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—not the purity of his nature, but the compassion of his heart-not his inclination to punish, bụt bis determination to pardon.
On the same principle, and with equal reason, it might be said ; The chief design of the gospel is --not to reveal an all-sufficient Saviour for enormous offenders--nor to announce the pardon of all sin, and perfect peace with God, through the death of Jesus, to those who are under the sentence of condemnation for breaking the law; but-to express the high displeasure, and the unchangeable hatred of God, against sin. Yet every one sees how absurd it would be, thus to represent the glad tidings of salvation by Jesus Christ. Not more absurd, however, than so to represent the atonement. For without that, there is no gospel for the guilty --no glad tidings for any whom the law condemns. According to this position, the propitiatory sacrifice of Christ, and the gracious gospel, unite with the broken law in denouncing vengeance-in working a sense of wrath in the conscience;* and, therefore, in exciting apprehensions of eternal ruin. Nay, were it proved, that the capital design of our Lord's atonement was, the manifestation of God's hatred to sin; we might venture to assert the same, respecting the grant of complete pardon, and the enjoyment of perfect salvation in the ultimate happi
Because it will always be true, and always acknowledged by saints as a fact; that God, in the whole work of salvation, expressed his abhorrence of sin.
But of what crime has that benevolent and merciful term, ATONEMENT, been convicted, that it
* Rom. iii, 15. 2 Cor. iii. 6,7.
must be compelled to speak what it never thought? Does it not naturally and immediately suggest the idea of expiation, or of reconciliation-of something that speaks peace to an offender's conscience, with reference to faults or crimes committed? If the principal intention of our Lord's penal sufferings and accursed exit had been, to exhibit the divine opposition to sin; why should his unexampled sufferings and infamous death be called THE ATONEMENT? a name, doubtless, extremely unappropriate, and, in such a connection, absolutely unparalleled. Nay, instead of being called the atonement for sin, , why were they not denominated penal justice, divine vengeance, or fiery indignation, against apostasy and rebellion ? Predilection for hypothesis must, surely, be very strong, in sensible and pious persons, before they can be induced to associate such heterogeneous conceptions as are connected in this position !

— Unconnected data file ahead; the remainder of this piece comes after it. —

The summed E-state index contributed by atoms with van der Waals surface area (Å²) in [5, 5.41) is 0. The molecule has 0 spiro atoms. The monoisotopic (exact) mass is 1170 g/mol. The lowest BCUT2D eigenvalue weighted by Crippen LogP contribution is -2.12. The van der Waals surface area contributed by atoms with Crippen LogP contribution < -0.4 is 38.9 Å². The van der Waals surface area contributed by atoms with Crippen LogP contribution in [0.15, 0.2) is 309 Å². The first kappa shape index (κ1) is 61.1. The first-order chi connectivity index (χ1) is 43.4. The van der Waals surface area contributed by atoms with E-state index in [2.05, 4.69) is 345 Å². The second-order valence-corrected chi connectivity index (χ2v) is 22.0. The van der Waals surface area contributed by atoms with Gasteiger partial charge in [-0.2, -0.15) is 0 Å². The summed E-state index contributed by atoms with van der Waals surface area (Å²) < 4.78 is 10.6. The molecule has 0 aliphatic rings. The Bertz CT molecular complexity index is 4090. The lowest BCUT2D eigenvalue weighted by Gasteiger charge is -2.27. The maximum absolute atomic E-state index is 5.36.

Did I ask, Of what crime that benevolent and merciful term, atonement, had been convicted, that it must be compelled to speak what it never thought? It seems, alas! to have been found guilty of inplicitly, but strongly maintaining, That the substitutionary and penal death of the Incarnate Son actually reconciled to the divine Father a great number of our apostate species, even when they were enemies to him; * and ascertains its own application to the consciences of all those for whom it was made. Now such being the genuine import of our Lord's atoning death, we are led to consider it, not merely as the medium by which mercy may be exercised consistently with justice; but as being
.. Rom. v. 10.
in itself the most wonderful of all facts, and the greatest of all favours--as being the exercise and the evidence of that mercy, which comprehends and ascertains every necessary blessing.t-Whereas, if we view the atonement of Christ as chiefly intended to express the divine indignation against sin, and that expression of God's displeasure as the medium by which mercy may be exercised consistently with justice; without considering either all mankind, or any select part of our guilty species, as actually reconciled to God by it: we have little or nothing more than the name of atonement.